Rain, rain, come again
Farmers are worried a billion dollars could be wiped off this season’s grain harvest if the seasonal break does not come soon.
Department of Agriculture and Food WA has issued a warning to farmers in the north and north-eastern grainbelt and some parts of the Great Southern.
It said farmers would need to modify cropping programs and budget for trucking in feed, with many places receiving less than 10mm of rain for April and May.
East of Dalwallinu at Xantippe, farmer Steven Carter has pulled up his seeders and slashed his cropping program by 2000ha due to dry conditions. With summer rain leaving moisture “a long way down” and only 75mm of rain since January, just 40ha of wheat and 20ha of canola is out of the ground.
Mr Carter said it had been one of the driest years he could remember. “Everyone is concerned about it, but I think most people are trying to be positive,” he said.
“We have seen it all before, well the older ones have, but some of the younger farmers haven’t experienced anything like this before.
“I don’t remember many years we haven’t had some rain by now. This is pretty exceptional in terms of a dry start.”
Mr Carter said there was still potential to reap average yields for cereals but thought the canola yields in his area would be low.
The Carters have seeded wheat (2200ha), barley (750ha), canola (750ha), lupins (320ha) and have a mix of about 4000 Merino and cross-bred sheep.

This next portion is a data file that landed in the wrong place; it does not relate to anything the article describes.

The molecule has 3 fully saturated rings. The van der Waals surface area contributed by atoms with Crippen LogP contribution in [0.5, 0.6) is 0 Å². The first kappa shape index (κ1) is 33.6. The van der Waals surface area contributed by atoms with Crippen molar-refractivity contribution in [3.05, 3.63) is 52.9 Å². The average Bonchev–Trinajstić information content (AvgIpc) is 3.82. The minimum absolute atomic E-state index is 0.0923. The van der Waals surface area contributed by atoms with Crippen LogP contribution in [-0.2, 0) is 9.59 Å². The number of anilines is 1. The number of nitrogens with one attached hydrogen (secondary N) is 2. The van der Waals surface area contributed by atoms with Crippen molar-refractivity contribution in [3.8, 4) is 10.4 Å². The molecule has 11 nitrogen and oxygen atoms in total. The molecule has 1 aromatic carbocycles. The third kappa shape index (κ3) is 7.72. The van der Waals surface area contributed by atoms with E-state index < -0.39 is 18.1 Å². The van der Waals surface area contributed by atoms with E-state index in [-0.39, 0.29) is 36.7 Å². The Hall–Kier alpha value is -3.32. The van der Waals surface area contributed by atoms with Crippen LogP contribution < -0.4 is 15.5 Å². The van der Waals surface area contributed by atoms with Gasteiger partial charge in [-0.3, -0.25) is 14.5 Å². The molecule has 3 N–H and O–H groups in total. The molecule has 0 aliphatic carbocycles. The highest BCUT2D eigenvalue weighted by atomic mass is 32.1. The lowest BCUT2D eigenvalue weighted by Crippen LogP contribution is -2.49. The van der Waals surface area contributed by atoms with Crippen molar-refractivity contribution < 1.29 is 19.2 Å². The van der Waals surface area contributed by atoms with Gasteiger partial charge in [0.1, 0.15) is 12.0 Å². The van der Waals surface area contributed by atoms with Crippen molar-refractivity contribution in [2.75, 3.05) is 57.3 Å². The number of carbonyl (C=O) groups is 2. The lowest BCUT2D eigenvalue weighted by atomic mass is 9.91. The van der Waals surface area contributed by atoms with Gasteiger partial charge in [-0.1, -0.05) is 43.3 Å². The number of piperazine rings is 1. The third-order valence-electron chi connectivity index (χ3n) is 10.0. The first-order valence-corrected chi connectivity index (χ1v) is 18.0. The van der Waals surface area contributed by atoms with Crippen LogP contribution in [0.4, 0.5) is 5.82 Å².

DAFWA research officer David Ferris said the Carters were, like many grain growers, considering risk management strategies to optimise yields and profitability.
“Some have decided it’s too late to sow canola and moved to cereals,” Mr Ferris said.
“Others have started to drop marginal paddocks from their cropping program, to leave them as fallow or as pasture.”
In the north-eastern grainbelt, Westonia farmer John Corsini pulled up his seeder last week with 400ha of crop still to be sown. He was less than a week away from finishing planting 1400ha of wheat.
“Without the rain there is no point putting any more crop in,” Mr Corsini said.
“Those of us who have farmed out in the eastern Wheatbelt for a long time don’t worry about something that you ultimately have no control over.”
Mixed-farming operations have been somewhat of a blessing for farmers in need of a steady income stream, as lamb and wool prices sky-rocket. But as pastures start to struggle, producers are now having to buy in feed.
Mr Carter said he considered himself lucky to have grain on-hand. As prices for feed barley plateaued last year, he “filled a few silo bags with barley” to feed sheep and “put them away”.
“With the prices we are getting for sheep and wool, we are quite happy we have sheep,” he said.
“It’s very price derivative and on a year like this you possibly have to have some grain up your sleeve to feed them.”
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